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More evidence why cost consciousness is valued by clients

March 31, 2014

We recently received a most welcome testimonial for beaton's pioneering research into cost conscious, but it's not only law firms that will benefit from being more cost conscious.

 

In a March 24, 2014 interview with Australasian Lawyer, Herbert Smith Freehills’ Australian managing partner Jason Ricketts is quoted as saying “We just haven’t stopped on cost consciousness, and our rating has improve again this year”.

 

Here's yet more evidence why cost consciousness is valued by clients and profitable for law and all other professional services firms.

beatonbenchmark's 2014 analysis of what's most important to clients in their assessment of a law firm's Client Service Performance shows nine statistically significant drivers for the 'top-end of town' firms. In no particular order these include no surprises like 'technical expertise', 'reliability', 'understanding the client's business and industry', and 'ease of doing business' with the firm. And for the first time in many years 'innovation' appears in this list, putatively emphasising the importance large clients are starting to place on LPO, LPM, alternative business models, and the like.

 

And then – ranking in third position of importance – is 'cost consciousness'. The origins and nature of cost consciousness and cost conscious behaviour have been described in this post on Research. Reveal. A couple of years ago the then Freehills generously allowed beaton to publish a case study showing the early pay-back on the firm's investment in cost consciousness.

 

More evidence why cost consciousness is valued by clients

 

Evidence is accumulating that shows how clients value cost consciousness. This should be no surprise because the answers to the question "How responsibly are you (the law firm) spending the business owners', the shareholders' or the tax payers' money is at the heart of behaving in a cost conscious manner.  

 

You are spending clients’ money as if it were your own

 

“You need to be in a position where you are spending clients’ money as if it were your own," said Jason Ricketts in the Australasian Lawyer interview with journalist Ben Abbott. "We need to be a alive to the fact that the right cost outcome is just as important as the right legal outcomes; clients can’t be surprised at the end of the process, because that can have a profoundly bad effect on client relationships. It’s not a black box any more, it’s a journey you go on with the client, where you are talking at all key stages about what the cost outcome might be.”

 

Law firms perform poorly on cost consciousness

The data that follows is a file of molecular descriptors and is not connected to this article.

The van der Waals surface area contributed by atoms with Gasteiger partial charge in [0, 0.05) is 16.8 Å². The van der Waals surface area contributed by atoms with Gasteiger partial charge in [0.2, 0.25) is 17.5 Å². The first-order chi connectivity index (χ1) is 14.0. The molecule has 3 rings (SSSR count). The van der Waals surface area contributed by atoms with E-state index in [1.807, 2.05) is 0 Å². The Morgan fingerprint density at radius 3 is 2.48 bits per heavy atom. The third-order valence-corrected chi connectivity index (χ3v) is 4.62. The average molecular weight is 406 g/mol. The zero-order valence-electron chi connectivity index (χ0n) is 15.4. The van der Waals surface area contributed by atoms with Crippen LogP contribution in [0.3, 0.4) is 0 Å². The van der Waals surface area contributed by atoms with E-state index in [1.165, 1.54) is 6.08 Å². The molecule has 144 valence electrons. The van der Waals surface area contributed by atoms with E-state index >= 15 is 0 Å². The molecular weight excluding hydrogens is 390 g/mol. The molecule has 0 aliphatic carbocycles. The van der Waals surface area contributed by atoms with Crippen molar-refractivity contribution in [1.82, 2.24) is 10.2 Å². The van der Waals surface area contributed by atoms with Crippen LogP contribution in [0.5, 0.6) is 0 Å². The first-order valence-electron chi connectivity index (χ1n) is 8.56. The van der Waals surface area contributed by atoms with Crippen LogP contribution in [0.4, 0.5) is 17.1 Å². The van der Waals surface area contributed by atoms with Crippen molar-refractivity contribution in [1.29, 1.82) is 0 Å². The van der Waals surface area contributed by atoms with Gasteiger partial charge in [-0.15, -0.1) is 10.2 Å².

In spite of the evidence of the importance of cost consciousness to clients and the role cost consciousness plays in enhancing clients' perception of value (and hence firms' ability to minimise price-down pressures), the strange truth is that law firms continue to perform badly on cost consciousness. Examination of the radar chart shows the low performance on cost consciousness – and the narrow band from highest to lowest performer in this analysis of 10 top-end-of-town firms.

 

Of the nine drivers to which I have referred above, clients rate performance on cost consciousness by far the poorest. In the each of the last four years, cost

 consciousness has been scored mid-way between 6 and 7 on a scale from'0' for 'extremely poor' to '10' for 'extremely strong'. Whereas in 2014 the other attributes scored over '8', save for 'innovation' which scored 7.3.

 

So, what's the problem? Why aren't firms lifting their game on cost consciousness? The answer it seems lies in the fact that clients' perceptions of cost consciousness stem largely from the behaviour of the practitioners. We all know that changing lawyers' behaviour is extraordinarily difficult. Witness the famous 'herding cats' metaphor – watch this YouTube clip (again!) for a good laugh and reminder of the challenges.

 

For more information on what lies behind this chart and the annotations, please contact me or any other member of the Beaton team.

 

It's not only law firms that will benefit from being more cost conscious 

 

Lest members of other professions are feeling smug about the poor performance of lawyers on cost consciousness, stop and think again. Beaton's evidence is just as telling in accountancy, consulting engineering and management consulting. It's not only law firms that will benefit from being more cost conscious, all professional practitioners and their firms will.

 

Further reading

 

If you found this post on 'More evidence why cost consciousness is valued by clients' of interest, then you should also read these on the Beaton blogs:

 

+ Cost consciousness is a missing link for professional services firms

 

+ Selling professional services: Damned if you do – Damned if you don’t

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